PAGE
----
Trees, recess and people who cause change

As a teenager choking on smog in Los Angeles, Andy Lipkis started planting trees in 1970. What started small has turned into a $5 million organization, TreePeople, with 56 employees and 9,000 volunteers dedicated to improving the urban forests of L.A., trying to protect the city's air and water.

In 1996, Jill Vialet heard a tirade from an Oakland, Calif., school principal about the battle zone her school playground had become. Vialet figured out a way to manage recess for low-income urban schools. As a result, students play better and pay more attention in class, and her now-national organization, Playworks, has attracted millions in grants, serves 250 elementary schools and this year started working with schools in St. Paul.

Lipkis and Vialet were in town Wednesday talking about their successes and failures in hopes that others take heart. Both are fellows of the global organization Ashoka and were on stage at the Walker Art Center in the evening, urging an audience of about 150 that they, too, can foster change in their communities.

In an informal hour-long conversation led by Rick Kupchella, former broadcast reporter who now operates the online news site Bring Me the News, the two emphasized their contention that waiting for government or others to take the lead on important issues of the day is futile.

"You have everything you need right here," Vialet told an audience filled with people representing non-profit organizations. "And nobody else is coming."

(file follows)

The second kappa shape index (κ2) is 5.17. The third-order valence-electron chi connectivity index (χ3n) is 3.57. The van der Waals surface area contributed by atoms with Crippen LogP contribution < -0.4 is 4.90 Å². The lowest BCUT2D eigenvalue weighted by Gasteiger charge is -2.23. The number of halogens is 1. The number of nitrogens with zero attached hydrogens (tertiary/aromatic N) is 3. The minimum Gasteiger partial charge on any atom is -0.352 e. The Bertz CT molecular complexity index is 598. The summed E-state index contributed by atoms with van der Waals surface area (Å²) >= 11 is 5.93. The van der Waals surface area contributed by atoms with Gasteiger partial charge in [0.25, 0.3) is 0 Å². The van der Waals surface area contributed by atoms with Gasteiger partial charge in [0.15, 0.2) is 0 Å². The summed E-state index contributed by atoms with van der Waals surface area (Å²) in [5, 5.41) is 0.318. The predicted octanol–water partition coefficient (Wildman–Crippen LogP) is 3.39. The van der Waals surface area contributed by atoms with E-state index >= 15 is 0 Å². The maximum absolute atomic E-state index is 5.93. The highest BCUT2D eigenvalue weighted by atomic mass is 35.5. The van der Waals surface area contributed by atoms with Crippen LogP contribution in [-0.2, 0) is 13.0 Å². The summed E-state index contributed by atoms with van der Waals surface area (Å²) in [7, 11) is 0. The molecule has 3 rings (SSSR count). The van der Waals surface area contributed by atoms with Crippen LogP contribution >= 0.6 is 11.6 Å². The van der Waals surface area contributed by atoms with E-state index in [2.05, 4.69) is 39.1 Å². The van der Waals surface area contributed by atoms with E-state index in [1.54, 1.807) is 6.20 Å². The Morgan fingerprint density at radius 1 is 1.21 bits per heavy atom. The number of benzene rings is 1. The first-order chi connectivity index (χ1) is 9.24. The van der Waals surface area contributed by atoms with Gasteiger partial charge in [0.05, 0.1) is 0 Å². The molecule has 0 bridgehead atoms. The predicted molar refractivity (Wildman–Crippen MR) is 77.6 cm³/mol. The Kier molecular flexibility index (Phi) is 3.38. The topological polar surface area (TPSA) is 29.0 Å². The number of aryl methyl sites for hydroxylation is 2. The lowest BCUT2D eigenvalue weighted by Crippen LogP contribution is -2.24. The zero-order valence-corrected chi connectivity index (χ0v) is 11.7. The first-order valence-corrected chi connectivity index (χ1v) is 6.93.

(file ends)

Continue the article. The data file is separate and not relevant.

Lipkis recalled an early venture in which he planned to obtain 20,000 unused trees from state nurseries to plant in dying forests near his city. When he couldn't come up with the $600 to pay for them, the nurseries started plowing them under as part of their normal seasonal growing process. A story about his frustration in the Los Angeles Times brought donations flooding in to his parents's house, many of them 50 cents a piece from children to buy the remainder.

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Vialet talked about roadblocks as well, describing the organizational difficulty in taking a concept national. "Who knew? Management is a real thing."

The two are among 2,500 people around the world designated by Ashoka as "changemakers," people who engage successfully in what has come to be called social entrepreneurship -- using the tools of traditional entrepreneurs to attack problems of poverty, the environment, education, child care and more.

Ashoka was founded in 1980, starting by addressing Third World needs, but in 2000 it started operations in the United States. It has named a handful of fellows in Minnesota:

--Steve Rothschild, former General Mills executive who founded Twin Cities Rise!

--Steven Clift, former Minnesota state employee who organized

--Terrie Rose, creator of Baby's Space.

--Jim McCorkell, founder of Admission Possible.

--Kevin Long, who organized Global Deaf Connection.

All are examples of individuals taking action to make their world a better place, demonstrating what for Ashoka is a key principle: the recognition that changes are taking place so fast in today's world, everybody needs to learn how to deal with them, to become "changemakers."

Ashoka is, as is Minnesota Public Radio, a partner with the Bush Foundation in creating the InCommons real-world and virtual forum for encouraging residents to get engaged with the world around them. InCommons, which will be formally launched next week, also was a sponsor of the session Wednesday evening.